‘In March 1997, one of these barges, the Bibby Resolution, completed a 3,000 kilometre journey to dock at Portland Harbor, near Weymouth in Cornwall, where it was promptly rebaptized Her Majesty’s Prison Weare: the former British troop transport vessel had been purchased back by the UK prison service to serve as a floating dormitory for 500 “low-security” inmates, in spite of protests by the representatives and inhabitants of its new port of call. This is because, having acceded to the rank of showpiece and pilot of the “Americanisation” of penal policy in Europe, England was experiencing unprecedented carceral hyperinflation – its confined population had leaped 50 percent in just four years to reach 62,000 that year – and it no longer knew where to store its convicts. The return of the Bibby Resolution to its original homeland was a boon to the European shipping company that had bought it from New York City for less than one million dollars and resold it to the British government for eight million. But the real turkey of this maritime-cum-penal farce was the City of New York, which had acquired and outfitted the barge for a total exceeding $41 million.’

Finally, we have the technical details of life on a ship, the construction and fitting-out of prison hulks, paintings of the hulks viewed from the shore and so on.

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detail from ‘A night view of the Prison Ships lying in Gillingham near Chatham. With a view of prisoners endevoring to escape from the Sampson’ by Francis St.Jean, a French prisoner on the hulk prison ship ‘Canada’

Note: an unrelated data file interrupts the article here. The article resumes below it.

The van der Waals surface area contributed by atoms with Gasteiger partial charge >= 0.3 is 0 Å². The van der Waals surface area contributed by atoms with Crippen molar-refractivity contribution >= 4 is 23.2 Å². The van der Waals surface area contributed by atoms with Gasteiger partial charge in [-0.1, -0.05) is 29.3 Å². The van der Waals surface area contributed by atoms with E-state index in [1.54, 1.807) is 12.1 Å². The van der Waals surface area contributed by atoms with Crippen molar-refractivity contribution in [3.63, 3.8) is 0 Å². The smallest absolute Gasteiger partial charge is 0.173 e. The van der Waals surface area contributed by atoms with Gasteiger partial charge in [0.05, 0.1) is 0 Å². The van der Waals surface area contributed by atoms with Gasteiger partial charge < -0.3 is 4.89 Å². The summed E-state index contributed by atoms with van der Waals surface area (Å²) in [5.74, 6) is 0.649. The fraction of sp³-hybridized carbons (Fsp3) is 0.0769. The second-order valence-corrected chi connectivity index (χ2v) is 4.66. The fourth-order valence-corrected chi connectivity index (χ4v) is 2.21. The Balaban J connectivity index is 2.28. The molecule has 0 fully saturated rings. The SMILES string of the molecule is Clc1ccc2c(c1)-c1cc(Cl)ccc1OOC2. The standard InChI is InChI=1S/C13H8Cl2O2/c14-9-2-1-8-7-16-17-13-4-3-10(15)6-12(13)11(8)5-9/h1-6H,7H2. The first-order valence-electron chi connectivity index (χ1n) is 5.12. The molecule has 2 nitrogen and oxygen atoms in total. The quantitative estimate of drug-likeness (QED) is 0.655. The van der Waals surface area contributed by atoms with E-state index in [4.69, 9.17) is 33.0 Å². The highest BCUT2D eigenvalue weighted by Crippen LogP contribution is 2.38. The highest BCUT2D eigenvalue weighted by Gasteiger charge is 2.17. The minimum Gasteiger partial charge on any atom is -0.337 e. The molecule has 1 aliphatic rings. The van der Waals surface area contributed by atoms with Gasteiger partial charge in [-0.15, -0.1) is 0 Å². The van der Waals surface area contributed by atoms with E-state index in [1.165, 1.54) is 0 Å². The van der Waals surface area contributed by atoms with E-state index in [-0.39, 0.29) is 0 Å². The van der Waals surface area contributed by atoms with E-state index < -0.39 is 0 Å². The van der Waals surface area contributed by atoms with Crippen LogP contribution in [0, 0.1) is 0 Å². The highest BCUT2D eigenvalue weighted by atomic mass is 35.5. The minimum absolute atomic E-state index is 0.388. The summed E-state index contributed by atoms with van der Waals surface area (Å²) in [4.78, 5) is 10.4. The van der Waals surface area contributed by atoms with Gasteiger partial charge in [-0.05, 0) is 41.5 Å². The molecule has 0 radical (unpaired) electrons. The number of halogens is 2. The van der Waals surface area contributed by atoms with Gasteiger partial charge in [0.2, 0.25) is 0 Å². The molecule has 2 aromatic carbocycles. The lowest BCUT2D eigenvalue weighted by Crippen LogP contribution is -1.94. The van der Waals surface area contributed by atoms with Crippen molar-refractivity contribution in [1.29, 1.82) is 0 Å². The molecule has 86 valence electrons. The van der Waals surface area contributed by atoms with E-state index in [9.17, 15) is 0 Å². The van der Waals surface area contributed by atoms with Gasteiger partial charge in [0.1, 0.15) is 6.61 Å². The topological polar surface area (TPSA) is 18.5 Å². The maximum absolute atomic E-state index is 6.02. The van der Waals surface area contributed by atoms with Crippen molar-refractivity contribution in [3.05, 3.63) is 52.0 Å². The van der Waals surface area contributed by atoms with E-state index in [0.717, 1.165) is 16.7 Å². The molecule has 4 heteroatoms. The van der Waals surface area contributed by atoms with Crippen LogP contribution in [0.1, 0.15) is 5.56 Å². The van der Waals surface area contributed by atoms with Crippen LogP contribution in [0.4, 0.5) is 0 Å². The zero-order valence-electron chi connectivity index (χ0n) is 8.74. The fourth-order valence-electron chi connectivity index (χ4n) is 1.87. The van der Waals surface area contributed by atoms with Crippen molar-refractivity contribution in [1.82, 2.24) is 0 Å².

All this has less to do with the specific function of the ships and more an affirmation of the romanticism of life at sea, all life at sea, and the imperialism which legitimised the use of prison hulks within its fleet. How might we compare this to the justification of spaces like Guantanamo which lie outside the official territory of a nation or state, spaces which by dint of their para-juridical status endorse all manner of atrocities deemed impossible or, at the very least, problematic within the physical and legal borders of such territories?

Postcard #1. Dungeons and Dragons

PRISONS OF WAR exhibition
Edinburgh Castle, October 2013

Like all good castles, Edinburgh Castle was also a prison, its vaults housing over 1000 prisoners most notably French prisoners during the Seven Years War.